Hazel Crest program offers hope to people suffering from opioid addiction

CHICAGO (WLS) -- A new program in south suburban Hazel Crest is providing people addictied to opioids emergency treatment and connecting them to long-term care.

Darnell Latham started with alcohol at 13, then moved on to marijuana. He eventually found his way to heroin at 18.

"I guess I was the curious type. I wanted to see what the drug did to people," Latham said.

Now in his late 40s, Latham is in court-mandated treatment at the South Suburban Council in Hazel Crest, Illinois.

"What I learned since I been in treatment is that this is a disease. Just like diabetics, you can't just treat a person with diabetes and send them home," Latham said.

Dr. Ronald Lawton, an emergency medicine physician at Advocate South Suburban Hospital, said ER doctors are on the front lines of the opioid epidemic. At his hospital, their approach is changing. They're now administering what is known as "medication assisted treatments" to address withdrawal symptoms.

"Opioids are so physiology addicting that is really next to impossible to stop just on your own," Lawton said.

That's why Advocate South Suburban Hospital and the South Suburban Council began working together earlier this year on the opioid fight.

"We would discharge the patient with a list of places they can get treatment. Often I would see them back a day or two later, with another overdose or withdrawal again. Now we are able to offer them treatment," Lawton said.

The goal is to have a seamless transition from a patient getting the lifesaving emergency medical care that they need at the moment, to long term help to turn their life around for their future.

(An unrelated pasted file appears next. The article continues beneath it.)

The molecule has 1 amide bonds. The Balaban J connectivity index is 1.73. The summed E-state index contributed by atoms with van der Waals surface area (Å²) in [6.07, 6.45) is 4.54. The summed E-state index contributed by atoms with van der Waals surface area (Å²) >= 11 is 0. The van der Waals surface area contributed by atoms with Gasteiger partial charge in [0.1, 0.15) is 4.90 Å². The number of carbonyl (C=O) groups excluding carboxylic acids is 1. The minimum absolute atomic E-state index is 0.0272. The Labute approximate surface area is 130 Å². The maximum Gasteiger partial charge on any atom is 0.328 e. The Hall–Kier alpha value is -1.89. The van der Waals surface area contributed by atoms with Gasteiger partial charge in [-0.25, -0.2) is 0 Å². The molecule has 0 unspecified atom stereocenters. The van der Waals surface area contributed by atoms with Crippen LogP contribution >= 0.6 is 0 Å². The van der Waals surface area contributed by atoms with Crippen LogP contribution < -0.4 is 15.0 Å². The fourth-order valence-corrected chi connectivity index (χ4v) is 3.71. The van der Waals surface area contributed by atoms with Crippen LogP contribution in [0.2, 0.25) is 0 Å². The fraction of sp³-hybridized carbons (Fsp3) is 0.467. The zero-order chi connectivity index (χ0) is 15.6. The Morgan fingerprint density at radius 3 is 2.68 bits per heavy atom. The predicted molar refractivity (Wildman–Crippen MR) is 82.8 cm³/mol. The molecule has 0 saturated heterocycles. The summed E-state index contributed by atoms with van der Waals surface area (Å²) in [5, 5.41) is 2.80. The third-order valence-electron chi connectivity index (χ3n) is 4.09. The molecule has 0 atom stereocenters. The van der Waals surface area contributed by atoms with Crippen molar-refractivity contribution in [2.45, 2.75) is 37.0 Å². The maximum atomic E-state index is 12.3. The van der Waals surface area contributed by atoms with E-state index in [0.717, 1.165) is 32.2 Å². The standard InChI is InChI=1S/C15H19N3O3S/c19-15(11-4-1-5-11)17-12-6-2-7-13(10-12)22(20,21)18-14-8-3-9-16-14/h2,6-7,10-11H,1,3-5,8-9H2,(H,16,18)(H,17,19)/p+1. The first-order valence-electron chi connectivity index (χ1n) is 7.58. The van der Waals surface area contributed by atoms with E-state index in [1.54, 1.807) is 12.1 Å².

"The hospital gets the ball rolling, kicks it off, makes sure they're medically stabilized. Then they come over here," said Terry Johnson, vice president and chief clinical officer at the South Suburban Council

Johnson said getting patients who visit the ER in treatment quickly is key.

"Without some kind of intervention, they are not going to get on any road to recovery," Johnson said.

For the counselors and recovery coaches, this partnership gives them more reach.

"I am so excited. I am so excited because I know this - that we are going to save a lot of lives," said Purseola Dees, a counselor and recovery coach at the South Suburban Council.

Latham knows what often awaits people who struggle alone to free themselves from opioid addiction. He said he's trying his best to avoid that at all costs.

Latham believes he may have gotten on the right track sooner if one of his many trips to the ER led directly to a treatment facility.
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